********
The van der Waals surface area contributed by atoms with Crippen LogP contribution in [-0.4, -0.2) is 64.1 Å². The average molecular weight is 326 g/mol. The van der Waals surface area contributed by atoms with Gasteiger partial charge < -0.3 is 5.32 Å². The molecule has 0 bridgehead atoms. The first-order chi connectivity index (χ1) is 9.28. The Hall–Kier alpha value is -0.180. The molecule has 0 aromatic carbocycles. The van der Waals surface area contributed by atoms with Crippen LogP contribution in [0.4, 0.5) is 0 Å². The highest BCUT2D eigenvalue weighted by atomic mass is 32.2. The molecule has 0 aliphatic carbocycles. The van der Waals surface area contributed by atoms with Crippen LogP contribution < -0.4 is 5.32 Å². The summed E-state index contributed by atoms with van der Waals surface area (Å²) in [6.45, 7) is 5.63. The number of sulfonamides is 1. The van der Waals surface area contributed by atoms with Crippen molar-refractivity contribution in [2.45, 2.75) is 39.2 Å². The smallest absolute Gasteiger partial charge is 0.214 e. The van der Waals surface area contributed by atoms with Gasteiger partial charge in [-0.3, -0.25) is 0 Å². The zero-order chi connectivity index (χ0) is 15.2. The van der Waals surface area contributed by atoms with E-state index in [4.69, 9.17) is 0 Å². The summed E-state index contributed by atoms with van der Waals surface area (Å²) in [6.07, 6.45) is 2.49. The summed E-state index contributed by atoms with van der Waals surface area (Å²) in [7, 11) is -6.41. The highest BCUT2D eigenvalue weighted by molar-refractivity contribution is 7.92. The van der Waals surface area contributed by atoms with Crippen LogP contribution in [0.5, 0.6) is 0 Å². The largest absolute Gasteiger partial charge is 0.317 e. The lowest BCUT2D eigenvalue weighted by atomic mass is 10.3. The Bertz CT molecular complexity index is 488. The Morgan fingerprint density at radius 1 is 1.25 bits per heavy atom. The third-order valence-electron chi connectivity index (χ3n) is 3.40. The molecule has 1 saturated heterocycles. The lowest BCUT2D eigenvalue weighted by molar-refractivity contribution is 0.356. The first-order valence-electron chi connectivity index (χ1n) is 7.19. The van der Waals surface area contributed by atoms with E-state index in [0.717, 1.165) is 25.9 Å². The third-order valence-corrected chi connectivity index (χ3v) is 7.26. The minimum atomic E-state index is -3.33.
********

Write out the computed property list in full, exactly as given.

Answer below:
The van der Waals surface area contributed by atoms with Crippen LogP contribution in [-0.4, -0.2) is 64.1 Å². The average molecular weight is 326 g/mol. The van der Waals surface area contributed by atoms with Gasteiger partial charge < -0.3 is 5.32 Å². The molecule has 0 bridgehead atoms. The first-order chi connectivity index (χ1) is 9.28. The Hall–Kier alpha value is -0.180. The molecule has 0 aromatic carbocycles. The van der Waals surface area contributed by atoms with Crippen LogP contribution in [0.4, 0.5) is 0 Å². The highest BCUT2D eigenvalue weighted by atomic mass is 32.2. The molecule has 0 aliphatic carbocycles. The van der Waals surface area contributed by atoms with Crippen LogP contribution < -0.4 is 5.32 Å². The summed E-state index contributed by atoms with van der Waals surface area (Å²) in [6.45, 7) is 5.63. The number of sulfonamides is 1. The van der Waals surface area contributed by atoms with Crippen molar-refractivity contribution in [2.45, 2.75) is 39.2 Å². The smallest absolute Gasteiger partial charge is 0.214 e. The van der Waals surface area contributed by atoms with Gasteiger partial charge in [-0.3, -0.25) is 0 Å². The zero-order chi connectivity index (χ0) is 15.2. The van der Waals surface area contributed by atoms with E-state index in [4.69, 9.17) is 0 Å². The summed E-state index contributed by atoms with van der Waals surface area (Å²) in [6.07, 6.45) is 2.49. The summed E-state index contributed by atoms with van der Waals surface area (Å²) in [7, 11) is -6.41. The highest BCUT2D eigenvalue weighted by molar-refractivity contribution is 7.92. The van der Waals surface area contributed by atoms with Crippen LogP contribution in [0.5, 0.6) is 0 Å². The largest absolute Gasteiger partial charge is 0.317 e. The lowest BCUT2D eigenvalue weighted by atomic mass is 10.3. The Bertz CT molecular complexity index is 488. The Morgan fingerprint density at radius 1 is 1.25 bits per heavy atom. The third-order valence-electron chi connectivity index (χ3n) is 3.40. The molecule has 1 saturated heterocycles. The lowest BCUT2D eigenvalue weighted by molar-refractivity contribution is 0.356. The first-order valence-electron chi connectivity index (χ1n) is 7.19. The van der Waals surface area contributed by atoms with E-state index in [0.717, 1.165) is 25.9 Å². The third-order valence-corrected chi connectivity index (χ3v) is 7.26. The minimum atomic E-state index is -3.33.